The Illinois Commerce Commission (ICC) announced March 24 that it has approved its annual five-year Crossing Safety Improvement Program (FY 2024-2028) to implement highway-rail safety projects at local roads across the state. More than $476 million dollars from the Grade Crossing Protection Fund (GCPF) and Rebuild Illinois (RBI) will help communities and railroads pay for improvements at 424 crossing locations.
According to ICC, the five-year plan proposes GCPF dollars to help cover the cost of 34 new bridge projects, 365 new grade crossing projects, and 15 low-cost emergency or experimental improvements at over 400 crossing locations. Among the projects are updates across Illinois to keep pedestrians, bicyclists, and commuters safe while alongside railroad tracks. The program, ICC says, will also “continue to invest in major multi-year projects that will improve overall safety and public convenience.” To address inflation and higher cost estimates, it also provides additional funding compared to previous years and aims to “better position Illinois projects as communities apply for federal funds.”
A few of the new projects in this year’s five-year plan include:
- $5 million to build a new US Route 14 highway underpass in Barrington to safely separate fast moving motor vehicle traffic from railroad tracks.
- $2.5 million for White, Hamilton, and Jefferson Counties to install and improve infrastructure to reduce the risk of collisions at 8 crossings.
- $1.3 million for Aurora to install new flashing light signals, improve crossing surfaces, and roadway and pedestrian gates at Old Indian Trail Road and Sullivan Road.
- $3.2 million for Galesburg to eliminate a crossing, upgrade protections at nine crossings, and improve multiple roadway approaches to prevent vehicles from getting stuck on tracks.
- $2.3 million for Rockford to modernize its flashing light signals and roadway gates at six separate Illinois Railway crossings.
According to ICC, the Commission prioritizes projects based on several factors including, safety of the existing crossing, collision history, traffic volume, engineering requirements, and geographical location. The ICC also promotes and supports “The Three E’s” of railroad safety: “Education through Operation Lifesaver Illinois; Enforcement of existing laws to ensure motorists and pedestrians obey all railroad safety laws; and the Engineering necessary to make crossings as physically and operationally safe as possible.”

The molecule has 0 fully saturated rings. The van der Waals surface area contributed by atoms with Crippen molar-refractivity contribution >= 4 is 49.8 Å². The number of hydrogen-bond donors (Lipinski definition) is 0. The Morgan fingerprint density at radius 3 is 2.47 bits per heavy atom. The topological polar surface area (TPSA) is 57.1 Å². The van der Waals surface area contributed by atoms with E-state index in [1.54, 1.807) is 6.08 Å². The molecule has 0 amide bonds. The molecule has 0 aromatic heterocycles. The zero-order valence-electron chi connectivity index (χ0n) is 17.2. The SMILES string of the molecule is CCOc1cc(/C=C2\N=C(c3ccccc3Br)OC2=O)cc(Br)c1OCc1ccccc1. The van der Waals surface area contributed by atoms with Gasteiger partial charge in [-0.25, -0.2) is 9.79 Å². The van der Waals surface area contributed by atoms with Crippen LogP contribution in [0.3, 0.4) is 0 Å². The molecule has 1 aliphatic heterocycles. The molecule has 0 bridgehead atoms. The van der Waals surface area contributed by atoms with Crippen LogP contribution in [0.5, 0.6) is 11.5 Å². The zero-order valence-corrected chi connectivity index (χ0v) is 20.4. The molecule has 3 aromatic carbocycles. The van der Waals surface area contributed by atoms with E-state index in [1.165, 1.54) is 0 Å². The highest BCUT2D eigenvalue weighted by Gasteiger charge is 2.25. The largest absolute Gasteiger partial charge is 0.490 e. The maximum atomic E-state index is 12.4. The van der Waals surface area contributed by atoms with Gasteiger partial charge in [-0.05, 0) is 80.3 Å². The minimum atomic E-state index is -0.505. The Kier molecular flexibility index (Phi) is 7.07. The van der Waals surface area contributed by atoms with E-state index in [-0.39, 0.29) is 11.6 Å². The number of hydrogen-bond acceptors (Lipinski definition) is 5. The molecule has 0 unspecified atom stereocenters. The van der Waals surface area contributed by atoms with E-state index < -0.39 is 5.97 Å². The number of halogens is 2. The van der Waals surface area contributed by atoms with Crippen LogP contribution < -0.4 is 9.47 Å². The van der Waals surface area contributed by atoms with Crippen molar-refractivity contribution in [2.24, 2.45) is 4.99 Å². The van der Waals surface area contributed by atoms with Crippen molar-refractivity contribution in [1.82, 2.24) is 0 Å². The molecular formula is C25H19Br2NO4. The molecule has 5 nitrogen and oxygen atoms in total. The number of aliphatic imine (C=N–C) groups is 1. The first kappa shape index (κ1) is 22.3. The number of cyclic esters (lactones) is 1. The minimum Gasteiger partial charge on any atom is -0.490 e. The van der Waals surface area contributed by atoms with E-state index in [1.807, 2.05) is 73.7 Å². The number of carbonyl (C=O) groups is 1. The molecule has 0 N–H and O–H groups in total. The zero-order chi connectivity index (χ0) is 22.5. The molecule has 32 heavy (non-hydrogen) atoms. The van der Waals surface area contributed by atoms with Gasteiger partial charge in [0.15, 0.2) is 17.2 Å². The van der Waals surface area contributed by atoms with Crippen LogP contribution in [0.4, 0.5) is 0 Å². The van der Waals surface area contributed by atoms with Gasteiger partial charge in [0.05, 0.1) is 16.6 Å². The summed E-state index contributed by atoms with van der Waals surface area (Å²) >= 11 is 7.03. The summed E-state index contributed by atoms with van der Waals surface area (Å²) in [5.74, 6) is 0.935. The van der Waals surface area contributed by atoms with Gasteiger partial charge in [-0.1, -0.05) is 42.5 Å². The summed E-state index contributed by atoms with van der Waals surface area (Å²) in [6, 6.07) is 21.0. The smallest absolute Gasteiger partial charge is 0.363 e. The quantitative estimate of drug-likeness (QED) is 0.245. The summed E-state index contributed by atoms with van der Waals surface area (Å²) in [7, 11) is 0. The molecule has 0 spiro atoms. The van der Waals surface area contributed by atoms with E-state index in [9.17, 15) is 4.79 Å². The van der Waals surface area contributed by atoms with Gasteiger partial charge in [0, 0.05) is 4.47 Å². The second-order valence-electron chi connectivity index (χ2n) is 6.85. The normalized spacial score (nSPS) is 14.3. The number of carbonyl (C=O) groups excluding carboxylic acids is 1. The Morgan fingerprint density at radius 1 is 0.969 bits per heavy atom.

“Upgrading pedestrian crossings, flashing warning devices, and other critical safety infrastructure is a no brainer for keeping Illinoisans safe while they traverse rail tracks,” said ICC Commissioner Michael Carrigan. “Over 7,000 miles of track makes our state’s rail system the second largest in the nation, and the Grade Crossing Protection Fund is an essential tool for keeping these railways safe for all who use them.”
“The projects in this year’s Crossing Safety Improvement Program reflect the ICC’s commitment to reducing the potential for rail collisions,” added ICC Chairman Carrie Zalewski. “Improving our state’s existing infrastructure and installing modernized warning signs ahead of tracks are surefire steps to keep people and goods safe as they travel along Illinois’ railways.”
Additionally, the ICC has approved two Stipulated Agreements requiring new automatic warning devices at highway-rail crossings near Decatur in Macon County and near Belleville in St. Clair County.
Stipulated Agreements 2243 and 2235 require Illinois Central Railroad Company to install warning devices at the Clinton St. and Freedom Drive highway-rail crossings.
The estimated cost of the signal design and installation at Clinton St. is $443,297, while the estimated cost of the signal design and installation at Freedom Drive is $373,406. ICC Staff recommends that the GCPF be used to pay up to 95% of the signal design and installation costs, not to exceed $421,132 for Clinton St., and not to exceed $354,736 for Freedom Drive. Illinois Central Railroad Company will pay all remaining costs as well as all future operating and maintenance costs for the new warning devices and their circuitry.
“Keeping pedestrians, drivers, and rail employees safe around railroad tracks is a top priority for the ICC. Automatic warning signs like the ones coming to the City of Decatur [and Belleville] are good news for the community and anyone else who uses the crossing,” said Carrigan.
Work at the Clinton St. and Freedom Drive highway-rail crossings is expected to be completed within 18 months of the order date.